The George Institute for Global Health and the Climate and Health Alliance (CAHA) have partnered with 35+ health and medical groups in producing a joint letter to Prime Minister Scott Morrison, following the 26th UNFCCC Climate Change Conference (COP26). The letter calls on the Federal Government to scale up international climate commitments to protect the health and wellbeing of Australians and Pacific Island neighbours.
The Australian Medical Association, the Public Health Association of Australia and Black Dog Institute are among the 35 health and medical groups as individual signatories, along with the 70+ groups represented by CAHA. Other signatories include the Lowitja Institute, Australian Physiotherapy Association, Australian Healthcare and Hospitals Association, and the Obesity Policy Coalition. See the full list of signatories below.
According to the signatories, there is an urgent need to scale up climate action to protect health and wellbeing - and there are immediate and tangible economic benefits with the economic value of avoided ill-health and associated productivity gains from ambitious climate action able to deliver considerable savings for health care and social service budgets.
The Joint Letter calls for four key actions from the Federal Government to:
- Embed health into the National Climate Resilience and Adaptation Strategy 2021-25
- Strengthen Australia’s 2030 emission reduction target before the 2022 international climate conference, as required by the Glasgow Climate Pact
- Commit further funding for loss and damage in the Pacific Islands to protect regional health system resilience
- Fully resource and implement recommendations in the Climate Change and Aboriginal and Torres Strait Islander Health Discussion Paper by the Lowitja Institute
Copies of the letters were also sent to Energy and Emissions Reduction Minister Angus Taylor, Health Minister Greg Hunt, and Environment Minister Sussan Ley.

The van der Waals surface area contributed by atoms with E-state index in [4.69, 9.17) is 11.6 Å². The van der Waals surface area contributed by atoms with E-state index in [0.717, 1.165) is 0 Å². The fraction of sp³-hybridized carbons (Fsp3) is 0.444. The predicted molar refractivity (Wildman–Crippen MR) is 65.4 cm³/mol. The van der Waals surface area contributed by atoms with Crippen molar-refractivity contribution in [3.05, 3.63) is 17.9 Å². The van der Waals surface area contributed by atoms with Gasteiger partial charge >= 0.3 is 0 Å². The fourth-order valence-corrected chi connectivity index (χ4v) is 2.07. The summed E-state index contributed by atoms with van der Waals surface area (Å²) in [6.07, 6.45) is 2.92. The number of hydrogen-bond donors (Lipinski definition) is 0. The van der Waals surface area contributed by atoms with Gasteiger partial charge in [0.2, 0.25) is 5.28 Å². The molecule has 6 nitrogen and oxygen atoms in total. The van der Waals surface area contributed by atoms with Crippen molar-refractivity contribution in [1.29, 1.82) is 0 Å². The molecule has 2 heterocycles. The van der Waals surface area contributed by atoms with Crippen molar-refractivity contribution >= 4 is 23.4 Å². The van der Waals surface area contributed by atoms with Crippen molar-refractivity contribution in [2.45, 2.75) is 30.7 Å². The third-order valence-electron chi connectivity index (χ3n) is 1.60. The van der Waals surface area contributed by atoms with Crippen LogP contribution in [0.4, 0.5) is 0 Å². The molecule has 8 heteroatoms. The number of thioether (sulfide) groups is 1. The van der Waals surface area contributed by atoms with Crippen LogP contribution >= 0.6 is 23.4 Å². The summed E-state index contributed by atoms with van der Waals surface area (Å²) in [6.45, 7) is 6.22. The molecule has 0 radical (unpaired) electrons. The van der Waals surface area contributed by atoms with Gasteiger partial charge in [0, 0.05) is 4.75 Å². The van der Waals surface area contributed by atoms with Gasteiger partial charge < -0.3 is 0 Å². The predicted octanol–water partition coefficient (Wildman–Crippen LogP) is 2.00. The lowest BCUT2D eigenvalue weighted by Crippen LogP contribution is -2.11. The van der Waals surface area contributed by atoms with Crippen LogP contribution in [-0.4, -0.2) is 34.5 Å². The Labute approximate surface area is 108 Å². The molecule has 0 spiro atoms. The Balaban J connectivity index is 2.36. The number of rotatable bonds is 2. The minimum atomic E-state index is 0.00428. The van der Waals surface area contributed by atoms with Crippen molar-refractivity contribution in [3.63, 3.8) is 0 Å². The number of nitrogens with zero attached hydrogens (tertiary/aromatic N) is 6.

See quotes below or for media interviews please contact Remy Shergill on 0423 075 895.
Climate and Health Alliance Executive Director Fiona Armstrong:
“Over 50 nations committed to embed climate change considerations in their domestic health policies at Glasgow - Australia is increasingly out of step with the rest of the world; not just on climate policy in general, but in how it responds to the growing evidence of the impact of climate change on people’s health. The majority of countries now also include health in their national climate plans to the Paris Agreement. As one of the most climate vulnerable countries in the world, Australia must prioritise health protection from climate change just as it has done from COVID - this starts with putting health at the centre of the national adaptation plan, but must include supporting our climate-vulnerable neighbours with funding to respond to now unavoidable harms from climate change.”
Co-chair Planetary Health Working Group, The George Institute for Global Health, Chelsea Hunnisett:
“Climate change and human health are inextricably linked. The Australian Government needs to take this seriously because a worsening climate will cause more disease and injury, health systems will struggle to cope and the inequalities in our society will grow. We need decisive leadership that embeds health into climate action.”
For further information, please contact:
Tel: 03 9092 0876